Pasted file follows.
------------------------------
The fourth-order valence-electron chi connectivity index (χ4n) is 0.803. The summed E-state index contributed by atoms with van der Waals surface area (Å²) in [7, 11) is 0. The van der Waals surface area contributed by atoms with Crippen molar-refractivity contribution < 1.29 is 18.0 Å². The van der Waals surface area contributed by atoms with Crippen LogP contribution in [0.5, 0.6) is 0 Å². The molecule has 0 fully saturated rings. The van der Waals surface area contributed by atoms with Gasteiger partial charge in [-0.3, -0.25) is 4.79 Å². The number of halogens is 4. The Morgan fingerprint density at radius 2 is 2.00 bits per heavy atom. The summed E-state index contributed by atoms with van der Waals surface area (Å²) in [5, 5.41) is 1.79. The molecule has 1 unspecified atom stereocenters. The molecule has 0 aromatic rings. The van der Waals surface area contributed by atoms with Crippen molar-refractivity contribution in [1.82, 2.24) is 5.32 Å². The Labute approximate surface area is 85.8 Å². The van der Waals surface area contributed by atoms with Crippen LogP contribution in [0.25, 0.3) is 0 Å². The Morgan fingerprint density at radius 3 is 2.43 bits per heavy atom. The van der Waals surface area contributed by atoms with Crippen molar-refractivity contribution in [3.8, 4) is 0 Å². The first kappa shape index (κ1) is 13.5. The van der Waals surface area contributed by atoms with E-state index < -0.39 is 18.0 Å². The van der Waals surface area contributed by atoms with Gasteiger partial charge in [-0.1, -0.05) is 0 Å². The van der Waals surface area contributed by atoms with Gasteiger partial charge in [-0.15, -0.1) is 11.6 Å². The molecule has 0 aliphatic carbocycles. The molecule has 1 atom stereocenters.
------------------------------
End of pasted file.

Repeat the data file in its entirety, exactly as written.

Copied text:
The fourth-order valence-electron chi connectivity index (χ4n) is 0.803. The summed E-state index contributed by atoms with van der Waals surface area (Å²) in [7, 11) is 0. The van der Waals surface area contributed by atoms with Crippen molar-refractivity contribution < 1.29 is 18.0 Å². The van der Waals surface area contributed by atoms with Crippen LogP contribution in [0.5, 0.6) is 0 Å². The molecule has 0 fully saturated rings. The van der Waals surface area contributed by atoms with Gasteiger partial charge in [-0.3, -0.25) is 4.79 Å². The number of halogens is 4. The Morgan fingerprint density at radius 2 is 2.00 bits per heavy atom. The summed E-state index contributed by atoms with van der Waals surface area (Å²) in [5, 5.41) is 1.79. The molecule has 1 unspecified atom stereocenters. The molecule has 0 aromatic rings. The van der Waals surface area contributed by atoms with Crippen molar-refractivity contribution in [1.82, 2.24) is 5.32 Å². The Labute approximate surface area is 85.8 Å². The van der Waals surface area contributed by atoms with Crippen LogP contribution in [0.25, 0.3) is 0 Å². The Morgan fingerprint density at radius 3 is 2.43 bits per heavy atom. The van der Waals surface area contributed by atoms with Crippen molar-refractivity contribution in [3.8, 4) is 0 Å². The first kappa shape index (κ1) is 13.5. The van der Waals surface area contributed by atoms with E-state index < -0.39 is 18.0 Å². The van der Waals surface area contributed by atoms with Gasteiger partial charge in [-0.1, -0.05) is 0 Å². The van der Waals surface area contributed by atoms with Gasteiger partial charge in [-0.15, -0.1) is 11.6 Å². The molecule has 0 aliphatic carbocycles. The molecule has 1 atom stereocenters.